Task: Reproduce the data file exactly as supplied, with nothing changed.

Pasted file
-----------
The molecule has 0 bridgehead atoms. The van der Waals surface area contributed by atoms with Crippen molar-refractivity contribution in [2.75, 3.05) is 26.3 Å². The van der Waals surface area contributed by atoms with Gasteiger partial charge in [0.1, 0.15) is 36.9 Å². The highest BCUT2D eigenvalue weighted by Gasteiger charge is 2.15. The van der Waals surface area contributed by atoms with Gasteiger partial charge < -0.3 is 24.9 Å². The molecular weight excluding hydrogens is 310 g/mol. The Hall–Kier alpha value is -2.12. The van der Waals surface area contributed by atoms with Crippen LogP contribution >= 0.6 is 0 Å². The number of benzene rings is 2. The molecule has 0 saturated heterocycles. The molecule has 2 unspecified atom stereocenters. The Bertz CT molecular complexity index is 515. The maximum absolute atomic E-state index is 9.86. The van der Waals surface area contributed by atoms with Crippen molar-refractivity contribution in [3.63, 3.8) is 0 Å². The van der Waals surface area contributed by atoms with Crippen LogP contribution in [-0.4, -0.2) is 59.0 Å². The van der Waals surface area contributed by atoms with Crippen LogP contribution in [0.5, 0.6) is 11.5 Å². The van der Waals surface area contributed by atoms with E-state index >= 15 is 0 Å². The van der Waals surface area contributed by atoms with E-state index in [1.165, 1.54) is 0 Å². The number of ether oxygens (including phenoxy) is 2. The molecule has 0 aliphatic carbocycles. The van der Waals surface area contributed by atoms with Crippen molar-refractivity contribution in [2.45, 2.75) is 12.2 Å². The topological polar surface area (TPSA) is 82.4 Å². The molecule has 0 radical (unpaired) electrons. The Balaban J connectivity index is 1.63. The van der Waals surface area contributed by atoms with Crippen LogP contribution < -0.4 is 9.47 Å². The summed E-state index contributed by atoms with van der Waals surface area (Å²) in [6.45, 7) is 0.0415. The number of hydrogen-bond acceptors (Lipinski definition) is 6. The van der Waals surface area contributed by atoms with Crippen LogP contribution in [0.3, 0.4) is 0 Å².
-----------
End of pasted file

The molecule has 0 bridgehead atoms. The van der Waals surface area contributed by atoms with Crippen molar-refractivity contribution in [2.75, 3.05) is 26.3 Å². The van der Waals surface area contributed by atoms with Gasteiger partial charge in [0.1, 0.15) is 36.9 Å². The highest BCUT2D eigenvalue weighted by Gasteiger charge is 2.15. The van der Waals surface area contributed by atoms with Gasteiger partial charge < -0.3 is 24.9 Å². The molecular weight excluding hydrogens is 310 g/mol. The Hall–Kier alpha value is -2.12. The van der Waals surface area contributed by atoms with Crippen LogP contribution >= 0.6 is 0 Å². The number of benzene rings is 2. The molecule has 0 saturated heterocycles. The molecule has 2 unspecified atom stereocenters. The Bertz CT molecular complexity index is 515. The maximum absolute atomic E-state index is 9.86. The van der Waals surface area contributed by atoms with Crippen molar-refractivity contribution in [3.63, 3.8) is 0 Å². The van der Waals surface area contributed by atoms with Crippen LogP contribution in [-0.4, -0.2) is 59.0 Å². The van der Waals surface area contributed by atoms with Crippen LogP contribution in [0.5, 0.6) is 11.5 Å². The van der Waals surface area contributed by atoms with E-state index >= 15 is 0 Å². The van der Waals surface area contributed by atoms with E-state index in [1.165, 1.54) is 0 Å². The number of ether oxygens (including phenoxy) is 2. The molecule has 0 aliphatic carbocycles. The van der Waals surface area contributed by atoms with Crippen molar-refractivity contribution in [2.45, 2.75) is 12.2 Å². The topological polar surface area (TPSA) is 82.4 Å². The molecule has 0 radical (unpaired) electrons. The Balaban J connectivity index is 1.63. The van der Waals surface area contributed by atoms with Crippen LogP contribution < -0.4 is 9.47 Å². The summed E-state index contributed by atoms with van der Waals surface area (Å²) in [6.45, 7) is 0.0415. The number of hydrogen-bond acceptors (Lipinski definition) is 6. The van der Waals surface area contributed by atoms with Crippen LogP contribution in [0.3, 0.4) is 0 Å².